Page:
For many readers, the acronyms POPI and POPIA have become familiar due to the prolific news items following on the recent announcement by President Cyril Ramaphosa that the Protection of Personal Information Act is operational and that businesses must gear up their practice and to be compliant next year, 1 July 2021.
From the point of view of a property seller/purchaser, landlord or tenant
In transacting for the sale or purchase of a property, or when premises are leased, a substantial amount of very private information changes hands. It is likely that an identity document must be provided, together with proof of residential address, employer detail, proof of income (tenant), contact numbers and email addresses. In a lease there is sometimes also details of a third party required who may be contacted should you default.
Is this no longer allowed? The answer is yes and no. Let us explain.
Your estate agent and POPIA
POPIA’s principal impact on businesses will generally lie in its customer interaction, human resources (processing of employee information), marketing and advertising; procurement (processing of supplier information), information management, finance (debtors and creditors information), and cross-border transfers of personal information (if applicable). In its barest essence, POPIA establishes a framework to give flesh to one’s right to privacy, whilst at the same time balancing the legitimate needs of businesses to collect and use personal data for legitimate purposes. Non-compliance comes with the threat of reputational and financial risk (with fines of up to R10 million).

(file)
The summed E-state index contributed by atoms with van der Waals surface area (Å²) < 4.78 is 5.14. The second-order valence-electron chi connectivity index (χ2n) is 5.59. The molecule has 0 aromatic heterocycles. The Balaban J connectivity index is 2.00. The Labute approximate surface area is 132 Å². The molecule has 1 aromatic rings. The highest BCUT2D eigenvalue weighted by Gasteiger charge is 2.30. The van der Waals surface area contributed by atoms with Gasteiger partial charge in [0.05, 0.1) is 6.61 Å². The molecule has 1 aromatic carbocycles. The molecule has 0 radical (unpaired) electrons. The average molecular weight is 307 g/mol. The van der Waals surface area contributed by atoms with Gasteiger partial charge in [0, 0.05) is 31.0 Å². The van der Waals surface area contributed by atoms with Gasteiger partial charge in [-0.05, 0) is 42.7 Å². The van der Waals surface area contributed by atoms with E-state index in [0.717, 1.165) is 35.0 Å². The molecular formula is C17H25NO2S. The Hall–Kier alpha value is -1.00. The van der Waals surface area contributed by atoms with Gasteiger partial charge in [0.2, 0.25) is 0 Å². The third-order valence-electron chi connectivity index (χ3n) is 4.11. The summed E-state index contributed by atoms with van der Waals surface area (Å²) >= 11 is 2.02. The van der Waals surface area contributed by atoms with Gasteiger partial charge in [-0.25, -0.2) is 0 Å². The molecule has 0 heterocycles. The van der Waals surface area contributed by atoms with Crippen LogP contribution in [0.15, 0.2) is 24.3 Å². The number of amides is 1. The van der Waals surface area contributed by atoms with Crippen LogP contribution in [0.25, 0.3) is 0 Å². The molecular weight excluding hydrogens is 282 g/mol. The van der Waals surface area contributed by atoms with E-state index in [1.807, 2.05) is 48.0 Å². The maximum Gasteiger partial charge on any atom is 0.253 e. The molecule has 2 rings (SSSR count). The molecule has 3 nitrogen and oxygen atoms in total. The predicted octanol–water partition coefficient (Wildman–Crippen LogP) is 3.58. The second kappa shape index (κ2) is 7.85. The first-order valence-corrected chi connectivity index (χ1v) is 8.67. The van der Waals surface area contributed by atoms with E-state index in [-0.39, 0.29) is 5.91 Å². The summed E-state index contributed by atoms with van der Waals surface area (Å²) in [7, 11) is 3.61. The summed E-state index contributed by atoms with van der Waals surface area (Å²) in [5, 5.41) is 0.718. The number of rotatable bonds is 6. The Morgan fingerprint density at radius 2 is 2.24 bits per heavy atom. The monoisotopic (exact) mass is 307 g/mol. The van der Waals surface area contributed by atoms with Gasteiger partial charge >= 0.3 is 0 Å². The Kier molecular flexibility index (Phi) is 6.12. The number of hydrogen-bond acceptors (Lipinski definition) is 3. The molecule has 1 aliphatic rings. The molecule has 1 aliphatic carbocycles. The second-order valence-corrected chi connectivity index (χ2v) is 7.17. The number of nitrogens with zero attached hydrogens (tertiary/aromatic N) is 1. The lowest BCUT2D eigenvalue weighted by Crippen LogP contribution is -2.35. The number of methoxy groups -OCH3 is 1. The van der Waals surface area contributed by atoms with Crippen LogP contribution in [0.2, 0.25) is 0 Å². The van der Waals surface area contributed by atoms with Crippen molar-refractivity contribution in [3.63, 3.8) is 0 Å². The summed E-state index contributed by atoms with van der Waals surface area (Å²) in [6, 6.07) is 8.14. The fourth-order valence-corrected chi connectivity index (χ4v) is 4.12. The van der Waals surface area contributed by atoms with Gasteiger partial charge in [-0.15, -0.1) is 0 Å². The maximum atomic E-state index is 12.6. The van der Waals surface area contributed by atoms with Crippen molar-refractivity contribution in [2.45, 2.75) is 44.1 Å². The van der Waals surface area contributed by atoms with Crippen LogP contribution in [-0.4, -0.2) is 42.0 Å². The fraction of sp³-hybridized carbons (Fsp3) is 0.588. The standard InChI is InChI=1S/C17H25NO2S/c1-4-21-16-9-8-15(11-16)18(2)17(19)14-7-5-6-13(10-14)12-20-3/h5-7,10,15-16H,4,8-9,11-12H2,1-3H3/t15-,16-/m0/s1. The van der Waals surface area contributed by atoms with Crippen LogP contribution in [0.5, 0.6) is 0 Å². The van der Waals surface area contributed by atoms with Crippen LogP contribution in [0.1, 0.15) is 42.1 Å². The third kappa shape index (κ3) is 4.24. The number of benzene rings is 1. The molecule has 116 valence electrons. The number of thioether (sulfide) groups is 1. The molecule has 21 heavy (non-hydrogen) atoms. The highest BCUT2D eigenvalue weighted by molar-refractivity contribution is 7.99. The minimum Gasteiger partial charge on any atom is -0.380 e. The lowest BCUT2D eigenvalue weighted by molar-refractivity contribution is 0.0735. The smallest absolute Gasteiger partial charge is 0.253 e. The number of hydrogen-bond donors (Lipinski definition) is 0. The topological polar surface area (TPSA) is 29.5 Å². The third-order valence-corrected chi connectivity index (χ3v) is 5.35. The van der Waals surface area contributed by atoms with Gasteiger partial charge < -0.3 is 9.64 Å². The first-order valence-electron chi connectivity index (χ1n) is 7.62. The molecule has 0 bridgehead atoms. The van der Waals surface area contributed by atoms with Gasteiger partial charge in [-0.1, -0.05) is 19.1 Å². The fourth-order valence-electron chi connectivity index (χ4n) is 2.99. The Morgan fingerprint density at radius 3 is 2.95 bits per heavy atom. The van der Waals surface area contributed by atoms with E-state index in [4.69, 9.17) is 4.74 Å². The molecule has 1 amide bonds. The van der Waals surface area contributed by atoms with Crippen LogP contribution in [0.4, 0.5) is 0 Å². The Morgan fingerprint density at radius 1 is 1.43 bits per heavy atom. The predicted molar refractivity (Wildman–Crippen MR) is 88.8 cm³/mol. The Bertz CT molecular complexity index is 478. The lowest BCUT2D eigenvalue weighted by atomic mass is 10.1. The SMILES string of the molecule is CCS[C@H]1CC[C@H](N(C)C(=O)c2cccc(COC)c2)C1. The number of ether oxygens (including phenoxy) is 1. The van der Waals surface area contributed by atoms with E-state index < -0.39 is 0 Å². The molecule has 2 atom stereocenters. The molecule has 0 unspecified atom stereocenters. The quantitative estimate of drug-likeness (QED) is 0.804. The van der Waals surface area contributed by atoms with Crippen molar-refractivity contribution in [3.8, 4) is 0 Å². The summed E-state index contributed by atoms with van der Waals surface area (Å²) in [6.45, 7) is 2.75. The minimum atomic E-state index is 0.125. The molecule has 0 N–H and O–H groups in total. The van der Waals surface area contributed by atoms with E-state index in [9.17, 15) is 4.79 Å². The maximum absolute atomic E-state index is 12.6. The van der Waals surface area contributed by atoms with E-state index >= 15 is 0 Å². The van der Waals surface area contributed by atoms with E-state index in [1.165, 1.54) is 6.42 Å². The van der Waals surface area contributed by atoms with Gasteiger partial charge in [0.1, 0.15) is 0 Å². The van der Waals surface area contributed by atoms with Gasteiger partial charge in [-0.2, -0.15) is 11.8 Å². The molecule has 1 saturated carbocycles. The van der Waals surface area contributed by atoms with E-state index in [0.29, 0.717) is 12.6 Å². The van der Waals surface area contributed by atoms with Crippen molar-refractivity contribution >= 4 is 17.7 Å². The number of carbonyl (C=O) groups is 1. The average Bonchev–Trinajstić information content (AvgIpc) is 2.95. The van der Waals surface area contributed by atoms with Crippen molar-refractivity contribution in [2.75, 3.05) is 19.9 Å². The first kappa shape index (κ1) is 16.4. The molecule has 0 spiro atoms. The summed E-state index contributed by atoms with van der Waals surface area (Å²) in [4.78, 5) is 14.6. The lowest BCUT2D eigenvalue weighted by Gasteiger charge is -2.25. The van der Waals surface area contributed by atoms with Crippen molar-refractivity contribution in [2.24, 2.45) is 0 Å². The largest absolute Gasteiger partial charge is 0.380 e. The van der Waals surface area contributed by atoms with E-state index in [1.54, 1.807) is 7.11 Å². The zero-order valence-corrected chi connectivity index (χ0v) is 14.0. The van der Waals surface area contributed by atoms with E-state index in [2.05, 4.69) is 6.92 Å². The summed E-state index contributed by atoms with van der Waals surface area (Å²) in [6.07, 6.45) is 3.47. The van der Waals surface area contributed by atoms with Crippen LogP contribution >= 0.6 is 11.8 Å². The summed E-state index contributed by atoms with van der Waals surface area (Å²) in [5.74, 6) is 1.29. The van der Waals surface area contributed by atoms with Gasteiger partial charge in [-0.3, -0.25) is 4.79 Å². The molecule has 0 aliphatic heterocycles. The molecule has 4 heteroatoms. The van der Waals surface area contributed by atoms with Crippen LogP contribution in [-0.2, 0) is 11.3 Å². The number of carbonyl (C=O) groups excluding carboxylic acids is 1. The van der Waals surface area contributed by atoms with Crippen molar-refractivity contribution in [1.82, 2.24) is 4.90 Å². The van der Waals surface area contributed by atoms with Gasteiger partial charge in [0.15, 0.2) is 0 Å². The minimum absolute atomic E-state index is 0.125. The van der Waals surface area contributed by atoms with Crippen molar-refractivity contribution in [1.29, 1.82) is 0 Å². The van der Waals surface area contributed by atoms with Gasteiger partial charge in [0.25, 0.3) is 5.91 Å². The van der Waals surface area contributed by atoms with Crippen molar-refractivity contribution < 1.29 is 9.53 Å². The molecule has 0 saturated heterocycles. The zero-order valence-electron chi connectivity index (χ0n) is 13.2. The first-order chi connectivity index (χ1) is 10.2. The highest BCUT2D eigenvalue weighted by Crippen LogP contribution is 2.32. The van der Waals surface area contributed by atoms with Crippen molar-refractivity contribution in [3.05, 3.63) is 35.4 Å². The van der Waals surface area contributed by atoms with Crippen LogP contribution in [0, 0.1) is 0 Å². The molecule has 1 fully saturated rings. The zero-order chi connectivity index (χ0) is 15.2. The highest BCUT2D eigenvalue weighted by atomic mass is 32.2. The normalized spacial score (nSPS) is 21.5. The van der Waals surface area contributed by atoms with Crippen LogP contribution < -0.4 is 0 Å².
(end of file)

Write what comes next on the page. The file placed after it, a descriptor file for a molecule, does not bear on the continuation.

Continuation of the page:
POPIA does not prohibit businesses from continuing with their legitimate business operations. Consent from data subjects (the clients) need not be obtained in all instances to process (use, apply, collect, store, delete) their personal information. The emphasis is rather that, when personal information is obtained from clients and used for an identified and legitimate purpose, the collection, storage and ultimate deletion of the data must be done responsibly. (There are exceptions of course where consent or other additional considerations is required such as where the business wants to use the data for electronic marketing; processing the personal information of a child, and so forth.)
The default position is set out in section 11 of POPIA which makes provision for justification grounds, in other words, even though there is no consent, the business can “justify” why it is processing the personal information through other means. These grounds include, for example, if the processing is necessary for concluding a contract to which the individual is a party or it is necessary to perform under such contract, such as where a sale or lease of immovable property is concerned. Or, where the processing complies with an obligation imposed by law on the responsible party (an example might be processing for purposes of complying with legislation such as RICA or FICA).
From this it is clear that as seller, purchaser, landlord or tenant, you may be asked to provide certain personal information necessary for the transaction. Where this information falls within the specific exclusions, is used for other purposes not aligned to the reason why it was obtained in the first place, is leaked to the general public, POPIA questions will arise. However, if the information is processed for the transaction in a safe, secure fashion and within the limitations imposed by POPIA, the use thereof is not contrary to POPIA.